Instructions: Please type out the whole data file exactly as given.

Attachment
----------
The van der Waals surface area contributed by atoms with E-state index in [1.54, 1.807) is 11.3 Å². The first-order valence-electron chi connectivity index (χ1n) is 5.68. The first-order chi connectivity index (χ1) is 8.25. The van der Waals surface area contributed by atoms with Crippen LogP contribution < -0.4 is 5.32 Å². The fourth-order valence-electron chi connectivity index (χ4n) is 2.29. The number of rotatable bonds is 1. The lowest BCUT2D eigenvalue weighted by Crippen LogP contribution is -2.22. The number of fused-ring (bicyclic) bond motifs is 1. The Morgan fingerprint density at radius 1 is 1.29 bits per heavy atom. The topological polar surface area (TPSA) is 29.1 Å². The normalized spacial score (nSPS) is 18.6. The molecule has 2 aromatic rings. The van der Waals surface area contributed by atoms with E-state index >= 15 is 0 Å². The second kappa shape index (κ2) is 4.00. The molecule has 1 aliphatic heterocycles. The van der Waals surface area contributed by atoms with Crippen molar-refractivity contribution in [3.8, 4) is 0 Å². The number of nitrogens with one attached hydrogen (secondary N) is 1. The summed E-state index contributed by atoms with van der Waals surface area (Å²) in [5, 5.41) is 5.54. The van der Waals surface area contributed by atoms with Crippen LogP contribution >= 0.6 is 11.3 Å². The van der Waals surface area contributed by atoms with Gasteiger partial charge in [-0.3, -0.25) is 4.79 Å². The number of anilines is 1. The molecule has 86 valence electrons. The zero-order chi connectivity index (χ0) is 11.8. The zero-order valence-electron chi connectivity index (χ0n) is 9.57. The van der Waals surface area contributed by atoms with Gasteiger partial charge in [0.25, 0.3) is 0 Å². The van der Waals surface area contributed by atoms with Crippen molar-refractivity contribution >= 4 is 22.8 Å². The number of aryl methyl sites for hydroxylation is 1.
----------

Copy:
The van der Waals surface area contributed by atoms with E-state index in [1.54, 1.807) is 11.3 Å². The first-order valence-electron chi connectivity index (χ1n) is 5.68. The first-order chi connectivity index (χ1) is 8.25. The van der Waals surface area contributed by atoms with Crippen LogP contribution < -0.4 is 5.32 Å². The fourth-order valence-electron chi connectivity index (χ4n) is 2.29. The number of rotatable bonds is 1. The lowest BCUT2D eigenvalue weighted by Crippen LogP contribution is -2.22. The number of fused-ring (bicyclic) bond motifs is 1. The Morgan fingerprint density at radius 1 is 1.29 bits per heavy atom. The topological polar surface area (TPSA) is 29.1 Å². The normalized spacial score (nSPS) is 18.6. The molecule has 2 aromatic rings. The van der Waals surface area contributed by atoms with E-state index >= 15 is 0 Å². The second kappa shape index (κ2) is 4.00. The molecule has 1 aliphatic heterocycles. The van der Waals surface area contributed by atoms with Crippen molar-refractivity contribution in [3.8, 4) is 0 Å². The number of nitrogens with one attached hydrogen (secondary N) is 1. The summed E-state index contributed by atoms with van der Waals surface area (Å²) in [5, 5.41) is 5.54. The van der Waals surface area contributed by atoms with Crippen LogP contribution >= 0.6 is 11.3 Å². The van der Waals surface area contributed by atoms with Gasteiger partial charge in [-0.3, -0.25) is 4.79 Å². The number of anilines is 1. The molecule has 86 valence electrons. The zero-order chi connectivity index (χ0) is 11.8. The zero-order valence-electron chi connectivity index (χ0n) is 9.57. The van der Waals surface area contributed by atoms with Gasteiger partial charge in [0.25, 0.3) is 0 Å². The van der Waals surface area contributed by atoms with Crippen molar-refractivity contribution >= 4 is 22.8 Å². The number of aryl methyl sites for hydroxylation is 1.